Tuesday, March 04, 2008
Geez, they should just get right to the chase and start cutting checks for tens of thousands or hundreds of thousands of dollars for each homeowner who now owes more than their house is worth.
And what about credit cards and auto loans? Why not get out ahead of the curve on those problems that are now starting to blossom?
Reduce my outstanding balance!
Gimme some free cheese!
While we're at it, let's make health care free for everybody without raising taxes and how about increasing the minimum wage to $100,000 per year.
Pass a law that stocks can never fall on a year-over-year basis and forbid the sellers of commodities from raising prices faster than the government's official rate of inflation, which will be required by law to never increase by more than three percent per year.
Reading this report from the Associated Press about Fed Chairman Ben Bernanke's speech this morning (the Fed website appears to be too busy right now to serve up the full speech), you'd think that's where we are all headed:
Federal Reserve Chairman Ben Bernanke called Tuesday for more action to prevent distressed homeowners from falling into foreclosure, including a suggestion for mortgage lenders to reduce loan amounts to provide relief to struggling homeowners.Oh yeah! That money I lost in the stock market crash eight years ago?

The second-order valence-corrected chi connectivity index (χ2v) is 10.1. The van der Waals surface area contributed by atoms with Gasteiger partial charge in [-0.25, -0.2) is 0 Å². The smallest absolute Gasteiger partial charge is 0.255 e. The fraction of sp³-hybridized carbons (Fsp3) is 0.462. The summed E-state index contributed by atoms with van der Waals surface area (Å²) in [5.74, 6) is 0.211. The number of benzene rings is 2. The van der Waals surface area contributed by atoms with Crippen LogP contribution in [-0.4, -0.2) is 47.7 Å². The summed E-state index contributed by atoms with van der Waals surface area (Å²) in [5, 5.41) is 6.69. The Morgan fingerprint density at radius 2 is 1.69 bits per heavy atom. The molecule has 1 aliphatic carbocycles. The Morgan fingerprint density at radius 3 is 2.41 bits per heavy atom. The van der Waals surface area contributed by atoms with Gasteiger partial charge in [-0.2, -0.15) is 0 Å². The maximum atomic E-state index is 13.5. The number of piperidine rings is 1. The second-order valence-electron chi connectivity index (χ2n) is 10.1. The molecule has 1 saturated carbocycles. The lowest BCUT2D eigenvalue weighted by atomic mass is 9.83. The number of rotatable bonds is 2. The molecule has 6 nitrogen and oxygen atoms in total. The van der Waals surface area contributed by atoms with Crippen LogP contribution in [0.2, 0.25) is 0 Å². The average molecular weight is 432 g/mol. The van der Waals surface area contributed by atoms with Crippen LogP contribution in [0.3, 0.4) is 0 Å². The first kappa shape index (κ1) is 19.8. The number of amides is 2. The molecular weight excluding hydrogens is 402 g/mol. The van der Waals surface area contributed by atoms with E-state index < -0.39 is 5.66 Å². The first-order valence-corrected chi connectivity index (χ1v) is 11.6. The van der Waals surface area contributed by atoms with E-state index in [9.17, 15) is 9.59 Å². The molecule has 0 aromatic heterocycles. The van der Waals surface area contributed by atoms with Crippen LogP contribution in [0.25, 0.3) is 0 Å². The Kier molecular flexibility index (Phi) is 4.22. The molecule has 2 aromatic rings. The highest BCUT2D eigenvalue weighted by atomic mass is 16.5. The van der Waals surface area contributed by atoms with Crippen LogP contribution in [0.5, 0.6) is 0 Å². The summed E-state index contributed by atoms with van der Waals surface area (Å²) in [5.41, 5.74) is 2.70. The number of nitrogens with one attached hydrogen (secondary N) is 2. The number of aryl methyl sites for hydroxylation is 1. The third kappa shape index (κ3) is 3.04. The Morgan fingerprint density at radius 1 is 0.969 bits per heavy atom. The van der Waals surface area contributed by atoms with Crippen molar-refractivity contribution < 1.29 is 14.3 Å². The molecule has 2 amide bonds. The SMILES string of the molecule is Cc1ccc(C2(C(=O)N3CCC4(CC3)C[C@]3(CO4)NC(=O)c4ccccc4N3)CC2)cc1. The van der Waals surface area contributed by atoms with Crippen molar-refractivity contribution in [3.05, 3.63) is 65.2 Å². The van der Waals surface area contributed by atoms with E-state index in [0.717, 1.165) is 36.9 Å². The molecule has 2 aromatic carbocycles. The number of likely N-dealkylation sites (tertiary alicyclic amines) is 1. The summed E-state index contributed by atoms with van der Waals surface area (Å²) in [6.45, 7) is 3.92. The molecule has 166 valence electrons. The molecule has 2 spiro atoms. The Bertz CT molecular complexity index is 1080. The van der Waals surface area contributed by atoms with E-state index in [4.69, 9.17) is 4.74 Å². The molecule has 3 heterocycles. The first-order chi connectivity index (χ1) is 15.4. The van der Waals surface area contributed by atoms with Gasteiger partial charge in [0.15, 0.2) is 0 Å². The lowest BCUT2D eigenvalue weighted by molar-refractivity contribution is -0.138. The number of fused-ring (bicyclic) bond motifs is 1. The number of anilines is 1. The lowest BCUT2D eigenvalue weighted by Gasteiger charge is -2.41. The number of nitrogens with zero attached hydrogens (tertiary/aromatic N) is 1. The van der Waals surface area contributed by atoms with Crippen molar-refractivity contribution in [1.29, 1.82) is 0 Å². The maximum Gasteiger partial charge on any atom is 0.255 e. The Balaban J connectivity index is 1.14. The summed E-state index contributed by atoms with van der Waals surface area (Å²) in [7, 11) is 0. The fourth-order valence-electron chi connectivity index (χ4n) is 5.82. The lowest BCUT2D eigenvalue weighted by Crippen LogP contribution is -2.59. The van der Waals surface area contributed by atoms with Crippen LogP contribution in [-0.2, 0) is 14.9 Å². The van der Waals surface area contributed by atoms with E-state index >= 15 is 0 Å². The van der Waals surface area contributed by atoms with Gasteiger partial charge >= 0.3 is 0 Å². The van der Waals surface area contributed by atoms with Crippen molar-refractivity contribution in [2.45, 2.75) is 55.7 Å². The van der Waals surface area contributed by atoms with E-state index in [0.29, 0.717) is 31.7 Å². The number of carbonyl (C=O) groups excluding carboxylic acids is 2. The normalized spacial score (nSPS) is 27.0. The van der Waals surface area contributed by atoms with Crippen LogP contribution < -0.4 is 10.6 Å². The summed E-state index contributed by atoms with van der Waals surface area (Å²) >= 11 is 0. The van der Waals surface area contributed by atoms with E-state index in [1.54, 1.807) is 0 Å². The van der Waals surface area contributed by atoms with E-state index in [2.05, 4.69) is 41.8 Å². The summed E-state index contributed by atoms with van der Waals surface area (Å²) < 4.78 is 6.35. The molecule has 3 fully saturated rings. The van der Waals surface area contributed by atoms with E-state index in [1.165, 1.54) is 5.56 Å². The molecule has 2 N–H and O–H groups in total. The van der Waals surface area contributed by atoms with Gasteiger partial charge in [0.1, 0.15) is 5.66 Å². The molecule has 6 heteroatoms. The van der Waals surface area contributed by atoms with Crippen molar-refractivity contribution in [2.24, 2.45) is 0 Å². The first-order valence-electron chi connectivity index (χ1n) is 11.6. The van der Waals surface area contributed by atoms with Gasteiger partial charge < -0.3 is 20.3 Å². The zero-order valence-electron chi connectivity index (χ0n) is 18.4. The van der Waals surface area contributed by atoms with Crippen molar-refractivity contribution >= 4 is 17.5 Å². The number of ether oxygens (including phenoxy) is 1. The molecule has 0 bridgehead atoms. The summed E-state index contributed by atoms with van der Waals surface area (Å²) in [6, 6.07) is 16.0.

"This situation calls for a vigorous response," Bernanke said in a speech to a banking group in Florida.
On the idea of cutting mortgage values, Bernanke said, "Principal reductions that restore some equity for the homeowner may be a relatively more effective means of avoiding delinquency and foreclosure. "
With low or negative equity in their home, a stressed borrower has less ability — because there is no home equity to tap — and less financial incentive to try to remain in the home, he said.
Bernanke acknowledged this idea might be a tough sell to lenders. Lenders, he said, are reluctant to write down principal. "They said that if they were to write down the principal and house prices were to fall further, they could feel pressured to write down principal again," Bernanke said.
Still, Bernanke suggested such longer-term permanent solutions may work better than shorter-term and temporary ones, where the distressed homeowner could find himself in trouble again. "When the mortgage is 'under water' a reduction in principal may increase the expected payoff by reducing the risk of default and foreclosure," he said.
I want it back.